Social Question

filmfann's avatar

Does it make a difference that prostitution is legal in Columbia?

Asked by filmfann (47648points) April 17th, 2012

Regarding the news story
Yes, the Secret Service men are representitives of our country, but really, is it that big a deal?
Would it matter if they were from Nevada, where prostitution is legal?

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50 Answers

CWOTUS's avatar

It probably wouldn’t matter to the managers / executives in Treasury, since the fact that the men were with prostitutes would be embarrassing to them and their families and for that reason could be used to subvert them. That, and the fact that we’re prudes about anything having anything to do with sex, of course.

Aethelflaed's avatar

No, but I wouldn’t think it was a big deal if it was illegal in Columbia…

Michael_Huntington's avatar

It’s Colombia, not Columbia.

woodcutter's avatar

Well, their job is,was? to be a secret service team and be doing their jobs. Whores are just one way people of ill repute use to gain information on a subject they may be interested in killing. They weren’t on vacation or anything like that so there really is no need for any strange pussy anyway. Why can’t they just beat off if they have the urge? They really let the president down if what the initial reports have shown are true. They are supposed to be the cream of the crop in the president’s safety. They should be doing other kinds of work like…congress, if that is what they like.

ETpro's avatar

Probably it still matters to their wives!

The reason it matters to the Secret Service is that it is a terrible breach of security. They were cavorting with whiskey and chicks when they were supposed to be dedicating their every waking moment to ensuring the safety of the President of the United States. Further, if enemies of this nation know the secret service behaves in this way, it would be a simple matter to compromise security by sending in fake hookers who are actually agents. It opens the door to blackmail. It’s a huge breach of professionalism. Colombian laws may not have been broken, but US laws definitely were.

Coloma's avatar

Probably enjoyed a little Columbian blow with their, er, blowjobs too. lol
When the cats away the mice will play.

woodcutter's avatar

They got b j’s too? Now I’m really pissed!

JLeslie's avatar

No, it doesn’t matter to me if it is legal or not in Colombia or anywhere else they might be. If they were not on the clock I guess they can do whatever they want, but it lacks dignity. They were guests in the country and should be behaving in a respectable way in my opinion. But, I guess that sounds prudish. I wonder how often these guys are in strip clubs in America though?

Jenniehowell's avatar

It doesn’t matter – as a military veteran I can speak to the fact that certain groups of people are preached to and told that they are not permitted to participate in a whole slew of legal things and/or to go to particular businesses and locations etc. etc. It’s a standard that the “uniformed” people are expected to abide by. Whether they do or not is another subject obviously but the reasons for those rules is to prevent situations where people can be taken advantage of or blackmailed in exchange for the information or access they may possess.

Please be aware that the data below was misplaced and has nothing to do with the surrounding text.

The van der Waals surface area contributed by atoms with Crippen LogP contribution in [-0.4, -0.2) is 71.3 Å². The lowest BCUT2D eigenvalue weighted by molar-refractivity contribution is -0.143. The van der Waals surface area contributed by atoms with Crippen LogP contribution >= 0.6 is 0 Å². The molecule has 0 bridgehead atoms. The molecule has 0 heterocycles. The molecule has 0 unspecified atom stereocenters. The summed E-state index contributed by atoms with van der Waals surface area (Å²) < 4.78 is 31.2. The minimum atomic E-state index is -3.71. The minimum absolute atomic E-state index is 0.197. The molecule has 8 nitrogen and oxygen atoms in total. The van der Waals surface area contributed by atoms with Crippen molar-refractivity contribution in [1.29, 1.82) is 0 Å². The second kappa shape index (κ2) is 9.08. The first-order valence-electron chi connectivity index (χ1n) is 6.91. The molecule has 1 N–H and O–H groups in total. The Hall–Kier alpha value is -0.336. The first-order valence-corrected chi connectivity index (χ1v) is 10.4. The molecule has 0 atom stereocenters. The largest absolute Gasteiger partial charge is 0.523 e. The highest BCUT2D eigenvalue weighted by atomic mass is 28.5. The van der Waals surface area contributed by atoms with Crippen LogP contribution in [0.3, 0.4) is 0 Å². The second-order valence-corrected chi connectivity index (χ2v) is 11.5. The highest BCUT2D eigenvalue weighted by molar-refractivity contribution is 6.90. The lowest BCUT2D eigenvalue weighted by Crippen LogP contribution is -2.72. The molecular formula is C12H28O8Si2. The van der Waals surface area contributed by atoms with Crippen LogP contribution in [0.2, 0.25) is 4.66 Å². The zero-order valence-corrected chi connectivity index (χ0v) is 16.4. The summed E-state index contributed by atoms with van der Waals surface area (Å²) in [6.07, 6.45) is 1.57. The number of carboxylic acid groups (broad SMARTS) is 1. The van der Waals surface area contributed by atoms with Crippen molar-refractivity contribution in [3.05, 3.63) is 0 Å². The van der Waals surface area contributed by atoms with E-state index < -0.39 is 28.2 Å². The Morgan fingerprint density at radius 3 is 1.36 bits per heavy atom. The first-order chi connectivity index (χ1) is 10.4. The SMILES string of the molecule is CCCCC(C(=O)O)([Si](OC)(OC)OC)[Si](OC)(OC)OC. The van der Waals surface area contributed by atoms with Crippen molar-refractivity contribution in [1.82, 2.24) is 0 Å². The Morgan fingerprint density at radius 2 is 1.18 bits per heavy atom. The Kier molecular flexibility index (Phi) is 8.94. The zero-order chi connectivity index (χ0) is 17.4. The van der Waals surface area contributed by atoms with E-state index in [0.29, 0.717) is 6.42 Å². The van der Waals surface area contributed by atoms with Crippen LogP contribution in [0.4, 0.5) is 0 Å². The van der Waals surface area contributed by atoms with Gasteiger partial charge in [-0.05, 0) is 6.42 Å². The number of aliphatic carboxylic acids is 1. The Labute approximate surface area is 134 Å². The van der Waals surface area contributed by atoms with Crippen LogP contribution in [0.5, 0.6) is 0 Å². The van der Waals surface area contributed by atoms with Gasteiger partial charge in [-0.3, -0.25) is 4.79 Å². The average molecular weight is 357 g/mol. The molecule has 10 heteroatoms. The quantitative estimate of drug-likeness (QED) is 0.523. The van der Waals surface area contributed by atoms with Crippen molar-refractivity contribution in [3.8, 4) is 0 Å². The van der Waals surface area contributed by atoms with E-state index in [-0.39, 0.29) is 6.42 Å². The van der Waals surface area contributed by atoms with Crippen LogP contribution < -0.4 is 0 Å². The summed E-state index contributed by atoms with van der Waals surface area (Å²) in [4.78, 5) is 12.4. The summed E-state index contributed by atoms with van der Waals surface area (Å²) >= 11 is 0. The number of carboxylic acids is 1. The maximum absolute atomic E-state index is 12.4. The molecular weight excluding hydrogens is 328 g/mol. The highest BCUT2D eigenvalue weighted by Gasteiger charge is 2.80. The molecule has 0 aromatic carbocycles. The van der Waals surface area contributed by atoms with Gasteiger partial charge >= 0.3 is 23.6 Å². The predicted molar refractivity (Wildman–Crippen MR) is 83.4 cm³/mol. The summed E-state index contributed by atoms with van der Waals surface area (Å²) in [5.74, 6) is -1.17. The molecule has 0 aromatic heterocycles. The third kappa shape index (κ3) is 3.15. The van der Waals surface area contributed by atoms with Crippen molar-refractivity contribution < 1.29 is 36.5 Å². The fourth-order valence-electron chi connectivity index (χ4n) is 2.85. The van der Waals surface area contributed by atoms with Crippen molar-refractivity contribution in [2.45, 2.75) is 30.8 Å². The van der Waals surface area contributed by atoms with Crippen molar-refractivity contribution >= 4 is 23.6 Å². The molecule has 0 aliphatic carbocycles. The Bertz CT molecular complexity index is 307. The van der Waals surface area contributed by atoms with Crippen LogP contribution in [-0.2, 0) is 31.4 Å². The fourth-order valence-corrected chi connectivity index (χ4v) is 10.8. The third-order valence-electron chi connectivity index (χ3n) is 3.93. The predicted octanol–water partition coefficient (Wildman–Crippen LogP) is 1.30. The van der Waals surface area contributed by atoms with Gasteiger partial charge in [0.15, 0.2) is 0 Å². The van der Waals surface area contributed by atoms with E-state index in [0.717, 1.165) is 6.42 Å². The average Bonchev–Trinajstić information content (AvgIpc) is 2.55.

As far as it making a difference to me personally as to whether or not prostitution is or isn’t legal in a particular place – I say it matters because in places where it is illegal there are higher instances of potential for folks to get away with abuses to sex workers. Additionally, legalized prostitution both creates a certain level of safety for the sex worker and their patron it also adds to the economy on a different level than illegal prostitution does. My vote is that if a person is gonna partake in the hiring of a prostitute she ought to be a legal worker who one could (in theory) report to the Better Business Bureau in cases where she doesn’t follow through on her contract or give good customer service etc. I think everyone should have access to good, clean, legal prostitutes if they have the budget to purchase the services & no security clearance that they’d be putting in jeopardy.

Blackberry's avatar

There’s no difference, it’s all acceptable. The last time I checked, sex did not break any moral codes.

Edit: between adults.

augustlan's avatar

While it wasn’t illegal where they were, I’m sure it was a security/protocol breach. I’m not saying they should be charged with a crime, but there should be an appropriate consequence.

rooeytoo's avatar

They were not there as vacationers, they were there on an official mission. One is expected to behave in a fashion that will not cause embarrassment. I didn’t like it. If you can’t make it through the mission without the aid of a hooker, you need counseling.

jca's avatar

They were there on a mission, so they do get time to sleep, eat, have a few drinks and enjoy some freedom, they have to remember that they represent another country at all times when they’re there. Also, to be in the position they were in, with access to the President, they are in a very exclusive position in their field and at that Agency, so that in itself should have made them a bit more prudent and made them think twice with regards to hiring prostitutes. They should have used some better judgement and thought that maybe, just maybe, this isn’t something they’d want to get caught doing on an official trip, so maybe, just maybe they should refrain.